With the growing complexities of business, the process of management also become more complicated and calls for a higher degree of skill and ability. Particularly in view of the technological features influencing the size and the scale of modern enterprise, management cannot be a simple task that can be performed by an individual or a few persons interested therein as proprietors.
As observed by Louis A. Allen,
it is humanly impossible for one individual to do justice to the multi various and complex demands of both managing and operating the business.
Therefore, the managerial functions are assigned to different managerial personnel all along the enterprise. Hence, there arise a hierarchy of management with authority and responsibility graded according to functions arranged department-wise.
Three Levels of Management
The usual way of classifying the set up of any undertaking is:
- Top Management
- Middle Management, and
- Lower Management,
the pictorial representation of which is shown in the following Figure.
We shall now discuss the different levels of management.
1. Top Management
Since majority of the large scale undertakings are organized as joint stock companies, the top level management is made up of Board of Directors. However, in practice the Directors do not take part in the day-to-day affairs of the enterprise. But the task is generally entrusted to the Managing Directors or General Managers. They are called as Chief Executives and they are responsible to carry out the broad policies formulated by the Board. However, the ultimate control rests with Directors.
This top level management is the policy making body responsible for the overall direction and success of all the activities of the company.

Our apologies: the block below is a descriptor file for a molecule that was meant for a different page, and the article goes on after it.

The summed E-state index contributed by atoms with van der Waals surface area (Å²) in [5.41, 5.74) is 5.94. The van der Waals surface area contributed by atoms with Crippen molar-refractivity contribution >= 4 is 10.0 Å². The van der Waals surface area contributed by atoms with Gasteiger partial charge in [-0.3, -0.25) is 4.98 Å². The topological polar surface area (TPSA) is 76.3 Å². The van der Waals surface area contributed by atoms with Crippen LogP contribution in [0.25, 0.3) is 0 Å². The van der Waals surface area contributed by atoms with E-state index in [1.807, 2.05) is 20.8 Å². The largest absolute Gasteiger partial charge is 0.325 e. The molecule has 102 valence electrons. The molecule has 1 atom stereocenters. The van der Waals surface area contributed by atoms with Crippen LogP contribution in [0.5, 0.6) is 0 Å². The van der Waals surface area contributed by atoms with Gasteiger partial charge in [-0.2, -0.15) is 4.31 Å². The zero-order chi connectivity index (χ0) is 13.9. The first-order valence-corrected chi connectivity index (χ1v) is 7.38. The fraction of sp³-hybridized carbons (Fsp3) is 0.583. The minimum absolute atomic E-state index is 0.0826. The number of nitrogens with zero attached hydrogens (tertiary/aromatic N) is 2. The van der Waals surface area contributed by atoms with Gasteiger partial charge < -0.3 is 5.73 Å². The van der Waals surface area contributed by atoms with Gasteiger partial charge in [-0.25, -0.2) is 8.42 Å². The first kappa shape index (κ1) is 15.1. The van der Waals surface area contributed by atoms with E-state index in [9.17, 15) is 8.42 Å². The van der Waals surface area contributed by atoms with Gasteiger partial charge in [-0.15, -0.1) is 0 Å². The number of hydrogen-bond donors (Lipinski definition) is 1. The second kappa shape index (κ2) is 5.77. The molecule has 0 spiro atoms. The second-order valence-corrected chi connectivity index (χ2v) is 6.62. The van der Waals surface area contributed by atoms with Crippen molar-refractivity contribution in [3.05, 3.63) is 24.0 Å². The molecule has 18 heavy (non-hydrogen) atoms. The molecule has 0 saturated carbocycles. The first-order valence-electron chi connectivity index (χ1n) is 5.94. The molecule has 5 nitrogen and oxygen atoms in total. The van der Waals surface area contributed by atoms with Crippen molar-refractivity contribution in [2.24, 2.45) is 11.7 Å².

Functions of the Top Management
The principal functions of.the top management can be outlined as follows:
1. Determination of Objectives
It is the top level management which determines the broad objectives of the enterprise. Within the framework of the Memorandum of the company, the Board must determine the goals of the enterprise. The objectives may be either general or specific.
2. Formulation of Policies
For realizing the cherished goals of the company, the top management must also formulate the policies. The objectives and policies must guide the activities of the company, the selection of policies also calls for the Board’s judgement.
3. Long Range Planning and Strategy
Since long range plans and strategies are major decisions, they are also rested in the hands of the top level management. If the long range planning proves faulty, the company shall find itself in serious financial difficulties.
4. Organizing for Action
Setting up of the administrative organization of large companies with thousands of employees is a complex problem and calls for greater caution and skill. Hence, this function also vests with the top management. Responsibilities which are necessary to execute the policies must be assigned to different employees and relationship among the jobs should also be clarified.
5. Developing of Major Resources